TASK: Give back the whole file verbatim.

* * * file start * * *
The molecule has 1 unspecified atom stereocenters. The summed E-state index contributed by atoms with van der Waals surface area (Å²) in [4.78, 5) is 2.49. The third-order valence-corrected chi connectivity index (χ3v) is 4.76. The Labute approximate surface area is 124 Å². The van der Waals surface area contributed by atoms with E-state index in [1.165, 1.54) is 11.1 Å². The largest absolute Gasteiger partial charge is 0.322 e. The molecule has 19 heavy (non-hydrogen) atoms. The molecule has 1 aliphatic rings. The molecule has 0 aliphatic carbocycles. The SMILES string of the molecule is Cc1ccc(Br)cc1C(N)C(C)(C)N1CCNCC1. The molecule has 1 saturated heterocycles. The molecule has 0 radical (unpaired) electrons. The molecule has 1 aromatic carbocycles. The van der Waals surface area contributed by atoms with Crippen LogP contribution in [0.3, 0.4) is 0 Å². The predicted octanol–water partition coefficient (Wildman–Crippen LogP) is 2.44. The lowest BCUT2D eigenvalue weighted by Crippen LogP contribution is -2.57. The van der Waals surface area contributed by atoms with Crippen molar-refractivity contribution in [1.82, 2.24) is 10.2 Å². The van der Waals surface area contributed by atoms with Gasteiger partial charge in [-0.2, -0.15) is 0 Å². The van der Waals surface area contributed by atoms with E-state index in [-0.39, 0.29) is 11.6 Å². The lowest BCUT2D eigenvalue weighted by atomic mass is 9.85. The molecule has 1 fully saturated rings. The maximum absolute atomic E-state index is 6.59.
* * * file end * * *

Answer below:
The molecule has 1 unspecified atom stereocenters. The summed E-state index contributed by atoms with van der Waals surface area (Å²) in [4.78, 5) is 2.49. The third-order valence-corrected chi connectivity index (χ3v) is 4.76. The Labute approximate surface area is 124 Å². The van der Waals surface area contributed by atoms with E-state index in [1.165, 1.54) is 11.1 Å². The largest absolute Gasteiger partial charge is 0.322 e. The molecule has 19 heavy (non-hydrogen) atoms. The molecule has 1 aliphatic rings. The molecule has 0 aliphatic carbocycles. The SMILES string of the molecule is Cc1ccc(Br)cc1C(N)C(C)(C)N1CCNCC1. The molecule has 1 saturated heterocycles. The molecule has 0 radical (unpaired) electrons. The molecule has 1 aromatic carbocycles. The van der Waals surface area contributed by atoms with Crippen LogP contribution in [0.3, 0.4) is 0 Å². The predicted octanol–water partition coefficient (Wildman–Crippen LogP) is 2.44. The lowest BCUT2D eigenvalue weighted by Crippen LogP contribution is -2.57. The van der Waals surface area contributed by atoms with Crippen molar-refractivity contribution in [1.82, 2.24) is 10.2 Å². The van der Waals surface area contributed by atoms with Gasteiger partial charge in [-0.2, -0.15) is 0 Å². The van der Waals surface area contributed by atoms with E-state index in [-0.39, 0.29) is 11.6 Å². The lowest BCUT2D eigenvalue weighted by atomic mass is 9.85. The molecule has 1 fully saturated rings. The maximum absolute atomic E-state index is 6.59.